How a Daughter Came to Forgive Her 'Worthless' Father | Opinion

"I never called my father 'worthless,'" author Leslie Leyland Fields wrote on her blog back in 2015. "That was his own word for himself. I had other words to describe him. But in a way he was right."

It turned out Fields, an award-winning author and editor of 12 books, including Forgiving Our Fathers and Mothers, had unfinished business with her father, and was flying from her home in Kodiak Island, Alaska, to see him in the rehab facility in Florida he now called home. He'd suffered a stroke the week before and had difficulty speaking.

"I'll see you in about three weeks!" Fields said, trying to make her voice sound cheerful. Her siblings were joining her, too.

"I'mmm . . . not . . . worth . . . ," he stumbled.

"Of course you're worth it!" wrote Fields, who appeared on Our American Stories in 2016. "But I knew instantly what he meant. In the human balances of justice and fairness, he had done nothing to deserve this kind of sacrifice and attention from his children."

Fields went on to describe life with her father. And without him.

"He could not or would not hold a job, leaving us impoverished and ashamed throughout our childhood," Fields confessed in her blog post. "He seemed incapable of forming relationships and treated his children as though we were invisible, except for the abuse visited upon some of us."

When Fields and her siblings grew up and moved away, their father packed his bags and moved away too, to Florida to live all by himself. "I was glad," Fields wrote.

Those three words—"I was glad"—were heartbreaking to read, for those of us lucky enough to have good dads. Those of us who are eager to see our dads this coming Sunday, and who have dads eager to see us.

In the next 30 years, Fields, a committed Christian, would travel to see her father only three times. "I went each time needy and hopeful that he would express interest in me, show some kind of affirmation," she wrote. "I left each time hurt, hollow. He would barely speak to me, and when he did, he ridiculed my faith. The last time I saw him, I resolved never to go back."

Eight years later, Fields broke that resolution. Her dying father needed her. And she needed to settle some unsettled business with him.

And soon, she found herself in that Florida rehab center taking care of the father who'd never taken care of her. Pushing his wheelchair around, sharing meals with him, watching TV with him and even reading aloud to him.

"In all of it, I could not shake the injustice and inequity—that every gift and kindness given, he had never shown to me," she wrote. "But something else was even stronger. A desire to forgive."

Why the need to forgive a man most people would deem unworthy of forgiveness? It was a matter of her faith for Fields, it turns out. And an obedience, as she saw things, to a God that had forgiven her for her sins.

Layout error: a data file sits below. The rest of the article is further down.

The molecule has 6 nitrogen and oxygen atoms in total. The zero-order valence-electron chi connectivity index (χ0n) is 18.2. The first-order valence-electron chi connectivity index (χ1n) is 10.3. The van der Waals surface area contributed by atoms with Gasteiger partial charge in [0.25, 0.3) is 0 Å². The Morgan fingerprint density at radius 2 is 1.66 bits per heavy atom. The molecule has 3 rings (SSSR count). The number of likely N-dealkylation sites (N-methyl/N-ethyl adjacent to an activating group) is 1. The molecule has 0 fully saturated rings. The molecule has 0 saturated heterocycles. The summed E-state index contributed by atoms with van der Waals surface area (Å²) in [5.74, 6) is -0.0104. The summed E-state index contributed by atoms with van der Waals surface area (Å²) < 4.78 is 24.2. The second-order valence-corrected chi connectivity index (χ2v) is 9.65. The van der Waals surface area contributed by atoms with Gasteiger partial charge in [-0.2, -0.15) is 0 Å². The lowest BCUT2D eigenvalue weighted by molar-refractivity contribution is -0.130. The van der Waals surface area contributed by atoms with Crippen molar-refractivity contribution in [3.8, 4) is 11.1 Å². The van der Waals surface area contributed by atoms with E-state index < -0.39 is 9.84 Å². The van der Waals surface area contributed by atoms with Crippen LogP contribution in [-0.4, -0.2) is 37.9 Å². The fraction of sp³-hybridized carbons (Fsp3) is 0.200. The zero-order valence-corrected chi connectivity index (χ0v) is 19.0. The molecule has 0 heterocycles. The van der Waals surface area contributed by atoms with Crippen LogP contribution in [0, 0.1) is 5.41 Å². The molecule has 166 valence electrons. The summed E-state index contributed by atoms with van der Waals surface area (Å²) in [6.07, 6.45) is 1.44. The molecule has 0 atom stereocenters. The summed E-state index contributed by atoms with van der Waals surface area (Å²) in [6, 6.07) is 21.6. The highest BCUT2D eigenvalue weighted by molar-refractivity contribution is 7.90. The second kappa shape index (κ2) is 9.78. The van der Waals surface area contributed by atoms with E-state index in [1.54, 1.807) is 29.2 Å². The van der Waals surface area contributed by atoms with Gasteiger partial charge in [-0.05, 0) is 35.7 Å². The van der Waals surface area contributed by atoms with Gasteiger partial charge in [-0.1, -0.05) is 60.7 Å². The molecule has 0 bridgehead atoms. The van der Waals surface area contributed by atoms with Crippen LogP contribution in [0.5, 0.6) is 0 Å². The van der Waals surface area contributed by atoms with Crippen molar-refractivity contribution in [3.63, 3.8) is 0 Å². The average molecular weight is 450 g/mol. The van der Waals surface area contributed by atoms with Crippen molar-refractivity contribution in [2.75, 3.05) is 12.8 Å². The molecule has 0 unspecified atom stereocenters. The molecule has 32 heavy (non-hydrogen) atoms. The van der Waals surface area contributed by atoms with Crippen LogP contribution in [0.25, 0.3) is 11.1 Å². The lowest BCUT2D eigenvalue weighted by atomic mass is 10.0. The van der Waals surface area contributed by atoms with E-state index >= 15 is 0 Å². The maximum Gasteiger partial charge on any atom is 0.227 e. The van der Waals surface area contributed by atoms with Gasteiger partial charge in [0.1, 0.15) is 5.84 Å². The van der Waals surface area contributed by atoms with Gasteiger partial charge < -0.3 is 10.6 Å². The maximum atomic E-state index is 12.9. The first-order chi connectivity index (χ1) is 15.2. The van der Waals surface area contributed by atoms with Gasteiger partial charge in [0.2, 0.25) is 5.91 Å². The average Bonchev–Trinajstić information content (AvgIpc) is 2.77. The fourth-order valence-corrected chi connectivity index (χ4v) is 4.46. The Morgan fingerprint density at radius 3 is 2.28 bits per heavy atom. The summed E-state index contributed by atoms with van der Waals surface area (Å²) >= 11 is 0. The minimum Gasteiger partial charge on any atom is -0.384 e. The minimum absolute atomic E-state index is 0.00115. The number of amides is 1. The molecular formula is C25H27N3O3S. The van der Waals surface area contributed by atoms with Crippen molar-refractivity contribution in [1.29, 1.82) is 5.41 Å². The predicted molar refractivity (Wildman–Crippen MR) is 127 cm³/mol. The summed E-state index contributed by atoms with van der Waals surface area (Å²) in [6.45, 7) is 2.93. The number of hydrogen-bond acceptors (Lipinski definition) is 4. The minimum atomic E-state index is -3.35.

"I remembered what I believed, that God had released me from my debts against Him, and I knew He required me to do the same for those who owed me, she wrote. "We are to 'forgive as we have been forgiven.' Could I not extend the freedom I had been given to him?"

For Christians and non-Christians alike, it is a question worth pondering not just on Father's Day. But every day we're filled with the bitterness of unforgiveness.

"I began to try, moving slowly from what C.S. Lewis calls 'need love' to 'gift love,' looking past my blinding needs as a daughter to see the pain in his life," she wrote, referring to the great Christian writer's 1960 book, Four Loves.

"Had anyone loved him?" she wondered in her blog. "How might I have hurt him?" she added.

Her road to forgiveness was not a simple one, and it wasn't a straight or easy road either. But slowly, things began to turn.

"After that visit, I knew I would return. I began praying for him, calling and sending gifts and letters," she wrote. "I realized it was not justice or equity I wanted most of all, but relief. Often, we think the cost of forgiving is too high, but we do not consider the cost of not forgiving."

Fields wasn't finished with her powerful story. The act of forgiveness, it turned out, had changed not only her life. But her heart.

Woman and elderly man hands
A daughter holds the hand of an elderly father. Ridofranz/Getty

"I found relief in releasing his debts against me, especially as I realized my father could not pay what he owed me. Nor can many parents," she continued. "I found the yoke of forgiveness, then, lighter than the yoke of hurt and hate. I found the yoke of caring for him easier than the burden of abandoning him. And love came back. Yes, in small doses. He called me 'amazing,' one day. He phoned on my birthday. When I came to visit, he didn't want me to leave. All of this was new. All of this broke my new-found heart."

How did the act of forgiving her father change Fields? "The broken and bitter parts of me are healing," she wrote. "One forgiveness has led to others and to my own apologies from those I know I have hurt. I am moving toward the person I hope to be."

How did her act of forgiveness change her father? "In the last two years of his life," she wrote, "my 'worthless' father was surrounded and blessed by the very ones he had harmed. I believe he felt loved, perhaps for the first time."

As Father's Day approaches and passes, we can all learn something from this story. Fields shared what she learned to close out her blog post. "We cannot heal all the broken families of the world, but we can begin here: with ourselves and our own families," she wrote. "With God's forgiveness and love, anything is possible."

Lee Habeeb is vice president of content for Salem Radio Network and host of Our American Stories. He lives in Oxford, Mississippi, with his wife, Valerie, and his daughter, Reagan.

The views expressed in this article are the author's own.